The parsha begins by listing the main protagonists in a rebellion against the leadership of Moshe Rabbenu. First is the instigator, Korach ben Yitzhar followed by Dathan and Avirom, the sons of Eliav, and Ohn ben Peles. However, as the narrative continues, Ohn seems to have disappeared. A well known Medrash begins to clarify this mystery. Ohn's wife asked him what he would gain by joining in the rebellion. If Korach succeeded, he would lead, but Ohn would still be a follower. Ohn then asked how he could effectively separate himself from the group. Mrs. Peles devised a plan. She placed herself at the entrance of their tent and began combing her hair. When Korach and his group saw her they came no further and Ohn and his family were saved. It is because of the insight of Mrs. Peles that our Sages say, "The wisdom of a woman has established a house..."
If Ohn did not remain part of the rebellion, why mention his name? Our tradition teaches that while we are rewarded for thoughts and intentions to do mitzvoth, we are not punished for thoughts and intentions of sinning unless we carry them out. The Gemara cites only one exception to this rule, thoughts of
a denial of God Himself and arguing against one's Rebbe. This indicates the seriousness of heresy and of rebellion against Torah authorities.
Ohn ben Peles stands as a prototype for all of us who can fall prey to the lures of the
/he finds himself in a constant struggle, but he is also a
, a being with a higher and wondrous self. His wife was his
, the reflection of his better half. She understood the focus of the
and used that point as the basis for her argument rather than pure logic, for the
uses many tools, often emotional and psychological rather than logical.
notes that Korach used the power of mockery to attract supporters. By telling a hypothetical story of a poor widow who was left indigent because whatever she tried, she was forced to give so many gifts to the priests, Korach mocked the fundamentals of Torah, implying that Moshe's teaching were flawed and self -serving. The
observes that when people observe mocking behavior, they generally stop thinking clearly and join in the derisive outlook.
Mrs. Peles didn't argue logically. She used the
's own tools. The lure of honor that propelled Korach would not affect Ohn no matter who the leader was. Then she made Ohn drunk, a condition that would parallel that lack of logical thought mockery had created. Cynicism and mockery prevent growth, just as a drunken stupor followed by sleep prevent growth. Mockery is the hallmark of Amalek and is their major weapon against
, writes Rabbi Frand. Arrogance and egotism tear down other people and what they represent. Cynicism is its most effective tool. We must remain on guard, for there's a little of Amalek in each of us. When we fall into the trap of the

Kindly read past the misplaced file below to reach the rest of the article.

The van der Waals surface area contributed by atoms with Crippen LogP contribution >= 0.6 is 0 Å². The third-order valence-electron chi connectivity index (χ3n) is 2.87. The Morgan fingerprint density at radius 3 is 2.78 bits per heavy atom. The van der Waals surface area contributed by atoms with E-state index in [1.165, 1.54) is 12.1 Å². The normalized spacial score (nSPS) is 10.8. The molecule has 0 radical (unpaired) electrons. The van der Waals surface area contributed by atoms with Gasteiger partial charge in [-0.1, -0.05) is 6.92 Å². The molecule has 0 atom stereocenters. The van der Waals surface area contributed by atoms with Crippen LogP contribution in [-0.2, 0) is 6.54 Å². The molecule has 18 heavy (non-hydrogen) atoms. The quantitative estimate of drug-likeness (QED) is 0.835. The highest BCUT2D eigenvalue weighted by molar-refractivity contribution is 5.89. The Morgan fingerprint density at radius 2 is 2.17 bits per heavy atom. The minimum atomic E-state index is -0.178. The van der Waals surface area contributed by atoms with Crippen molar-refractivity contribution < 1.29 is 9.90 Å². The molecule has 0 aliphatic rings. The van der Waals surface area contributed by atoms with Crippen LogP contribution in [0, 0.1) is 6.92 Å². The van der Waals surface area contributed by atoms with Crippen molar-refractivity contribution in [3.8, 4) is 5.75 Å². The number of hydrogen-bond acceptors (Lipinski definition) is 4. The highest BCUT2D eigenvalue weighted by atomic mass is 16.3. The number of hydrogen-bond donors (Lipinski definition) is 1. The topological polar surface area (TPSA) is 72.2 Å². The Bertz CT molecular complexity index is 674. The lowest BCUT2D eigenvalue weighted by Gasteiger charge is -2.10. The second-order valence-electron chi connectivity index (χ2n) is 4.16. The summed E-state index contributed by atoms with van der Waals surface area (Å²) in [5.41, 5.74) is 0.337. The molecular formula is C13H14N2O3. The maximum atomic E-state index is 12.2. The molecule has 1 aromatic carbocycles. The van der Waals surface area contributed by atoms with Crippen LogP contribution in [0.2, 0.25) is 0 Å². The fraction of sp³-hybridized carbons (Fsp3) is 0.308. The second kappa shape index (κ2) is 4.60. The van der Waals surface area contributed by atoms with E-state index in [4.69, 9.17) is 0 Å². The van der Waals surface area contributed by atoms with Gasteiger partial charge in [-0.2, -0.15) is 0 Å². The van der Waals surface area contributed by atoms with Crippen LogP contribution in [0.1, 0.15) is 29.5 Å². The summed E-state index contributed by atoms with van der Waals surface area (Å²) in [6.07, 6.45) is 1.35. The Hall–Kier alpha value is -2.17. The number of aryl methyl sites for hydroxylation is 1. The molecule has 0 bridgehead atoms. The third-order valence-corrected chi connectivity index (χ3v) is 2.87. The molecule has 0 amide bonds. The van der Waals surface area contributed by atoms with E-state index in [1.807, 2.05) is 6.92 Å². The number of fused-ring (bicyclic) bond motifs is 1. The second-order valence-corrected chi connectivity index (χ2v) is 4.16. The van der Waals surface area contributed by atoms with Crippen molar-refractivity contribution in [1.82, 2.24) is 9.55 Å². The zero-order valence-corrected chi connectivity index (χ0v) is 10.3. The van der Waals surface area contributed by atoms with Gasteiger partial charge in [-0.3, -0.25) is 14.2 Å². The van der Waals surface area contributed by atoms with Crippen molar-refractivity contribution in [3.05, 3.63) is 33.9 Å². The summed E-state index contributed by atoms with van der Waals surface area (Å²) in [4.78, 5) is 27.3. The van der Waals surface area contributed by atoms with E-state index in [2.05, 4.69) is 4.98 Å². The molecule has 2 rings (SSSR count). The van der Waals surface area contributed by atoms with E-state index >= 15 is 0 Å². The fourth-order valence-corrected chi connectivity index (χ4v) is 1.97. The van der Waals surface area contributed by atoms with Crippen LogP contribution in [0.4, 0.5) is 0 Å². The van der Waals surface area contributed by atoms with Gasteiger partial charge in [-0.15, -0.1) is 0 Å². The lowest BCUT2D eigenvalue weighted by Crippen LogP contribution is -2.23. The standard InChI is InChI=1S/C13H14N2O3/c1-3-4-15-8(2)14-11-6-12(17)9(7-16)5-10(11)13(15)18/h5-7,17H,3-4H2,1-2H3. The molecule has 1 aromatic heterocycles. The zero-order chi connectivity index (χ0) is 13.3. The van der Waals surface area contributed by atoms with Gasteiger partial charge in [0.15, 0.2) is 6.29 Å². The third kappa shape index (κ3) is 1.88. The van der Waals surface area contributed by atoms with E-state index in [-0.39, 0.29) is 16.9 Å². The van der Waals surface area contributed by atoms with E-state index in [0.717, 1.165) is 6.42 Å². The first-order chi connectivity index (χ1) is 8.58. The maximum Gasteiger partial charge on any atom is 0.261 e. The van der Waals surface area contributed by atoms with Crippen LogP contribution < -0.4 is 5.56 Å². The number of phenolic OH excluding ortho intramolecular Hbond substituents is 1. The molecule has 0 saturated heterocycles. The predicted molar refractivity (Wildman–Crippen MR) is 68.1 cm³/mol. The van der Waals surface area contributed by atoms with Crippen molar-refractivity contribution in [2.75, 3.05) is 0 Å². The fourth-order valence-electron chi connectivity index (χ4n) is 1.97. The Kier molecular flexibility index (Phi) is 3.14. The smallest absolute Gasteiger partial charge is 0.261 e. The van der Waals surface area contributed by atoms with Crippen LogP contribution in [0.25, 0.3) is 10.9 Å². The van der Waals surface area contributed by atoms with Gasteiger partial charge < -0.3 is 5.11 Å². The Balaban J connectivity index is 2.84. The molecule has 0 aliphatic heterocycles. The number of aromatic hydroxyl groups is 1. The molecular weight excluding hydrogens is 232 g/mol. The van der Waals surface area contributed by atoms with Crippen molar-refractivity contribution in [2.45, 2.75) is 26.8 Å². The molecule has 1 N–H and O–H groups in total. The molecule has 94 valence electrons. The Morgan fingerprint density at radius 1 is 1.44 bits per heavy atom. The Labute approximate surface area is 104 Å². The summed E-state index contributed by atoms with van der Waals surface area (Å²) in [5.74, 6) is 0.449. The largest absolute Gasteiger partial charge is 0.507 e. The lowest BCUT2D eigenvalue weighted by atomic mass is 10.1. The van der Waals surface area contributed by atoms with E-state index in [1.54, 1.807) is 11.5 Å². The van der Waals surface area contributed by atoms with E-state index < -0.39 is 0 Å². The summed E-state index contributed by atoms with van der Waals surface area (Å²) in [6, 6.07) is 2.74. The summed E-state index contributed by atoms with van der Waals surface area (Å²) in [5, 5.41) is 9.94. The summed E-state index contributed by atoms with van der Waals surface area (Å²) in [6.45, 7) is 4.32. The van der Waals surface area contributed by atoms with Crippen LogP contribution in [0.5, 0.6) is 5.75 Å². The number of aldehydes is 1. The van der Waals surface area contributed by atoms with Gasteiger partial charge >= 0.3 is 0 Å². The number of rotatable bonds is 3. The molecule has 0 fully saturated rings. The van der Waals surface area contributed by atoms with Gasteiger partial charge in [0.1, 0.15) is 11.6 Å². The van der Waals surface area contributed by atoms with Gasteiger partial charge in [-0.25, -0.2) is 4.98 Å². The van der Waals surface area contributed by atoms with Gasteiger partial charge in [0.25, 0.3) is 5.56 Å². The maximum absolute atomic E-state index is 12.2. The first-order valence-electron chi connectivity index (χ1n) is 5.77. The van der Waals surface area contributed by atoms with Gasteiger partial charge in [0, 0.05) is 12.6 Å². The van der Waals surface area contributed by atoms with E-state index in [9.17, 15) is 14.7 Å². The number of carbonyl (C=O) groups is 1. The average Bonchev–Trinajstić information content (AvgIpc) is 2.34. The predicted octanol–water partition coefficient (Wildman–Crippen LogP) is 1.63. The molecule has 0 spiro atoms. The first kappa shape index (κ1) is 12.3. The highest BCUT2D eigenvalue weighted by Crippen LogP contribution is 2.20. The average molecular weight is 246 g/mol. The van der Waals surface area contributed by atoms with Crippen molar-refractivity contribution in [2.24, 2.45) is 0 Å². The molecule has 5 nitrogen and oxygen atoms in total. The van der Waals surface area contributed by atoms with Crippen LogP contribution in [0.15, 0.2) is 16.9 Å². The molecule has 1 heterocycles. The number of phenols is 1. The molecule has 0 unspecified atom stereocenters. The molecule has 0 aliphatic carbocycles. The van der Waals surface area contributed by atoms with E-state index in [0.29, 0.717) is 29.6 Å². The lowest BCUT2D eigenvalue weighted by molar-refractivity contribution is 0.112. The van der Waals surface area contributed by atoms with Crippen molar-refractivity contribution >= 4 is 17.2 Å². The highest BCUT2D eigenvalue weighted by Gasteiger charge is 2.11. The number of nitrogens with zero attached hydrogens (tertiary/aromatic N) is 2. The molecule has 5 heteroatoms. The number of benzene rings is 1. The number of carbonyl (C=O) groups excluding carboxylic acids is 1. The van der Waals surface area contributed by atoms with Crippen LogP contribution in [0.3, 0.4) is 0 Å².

, when our desires overtake us, it is hard to extricate ourselves from them.
As Rabbi Elazar states in
, envy is one of three things that remove one from this world. Korach was so consumed with jealousy of Moshe and Aharon, notes Rabbi Segal, that he refused to recognize his own exalted position in Hashem's service. Someone in that state of desire loses sight of reality. This was the wisdom of Ohn's wife, continues Rabbi Ezrachi. She got Ohn to sleep, and when he woke up, he would see things with greater clarity. Most of us are fortunate enough to have someone in our lives who can bring us back to reality, but we also have the power of countering the power of the
within ourselves. One must know what argument to present at the current moment that will create the momentum for change. Similarly, when we find ourselves in a state of inertia before doing a mitzvah, we can motivate ourselves by focusing on the positive aspect of our action, whether it's our love of coffee to help us get up in the morning, to the smile we'll get from someone we help, to the benefit we always get from praying to Hashem.
The Manchester Rav suggests that perhaps Ohn himself was afflicted with a similar envy that blinded him to the illogic of Korach's persuasion. Mrs. Peles, by putting Ohn to sleep, writes Rabbi S. Grosbard, gave him the opportunity to stop, breathe, and think things through properly. To overcome the
, we must turn off the distractions, be honest with ourselves and admit that we are not calm. We must work to retain the serenity and integrity of our souls. How do I respond to outside pressures? Do they cause me to get shaken up or do I stay focused on my inner truth? Mrs. Peles stayed focused on the truth and could recognize the real motivation behind Korach's challenge.
Rabbi Wachtfogel elaborates on this idea. Mrs. Peles showed Ohn that he was exactly where Hashem wanted him to be, regardless of who was the leader. If we know who we are and recognize our place in the world, we will not easily become ensnared in the traps of the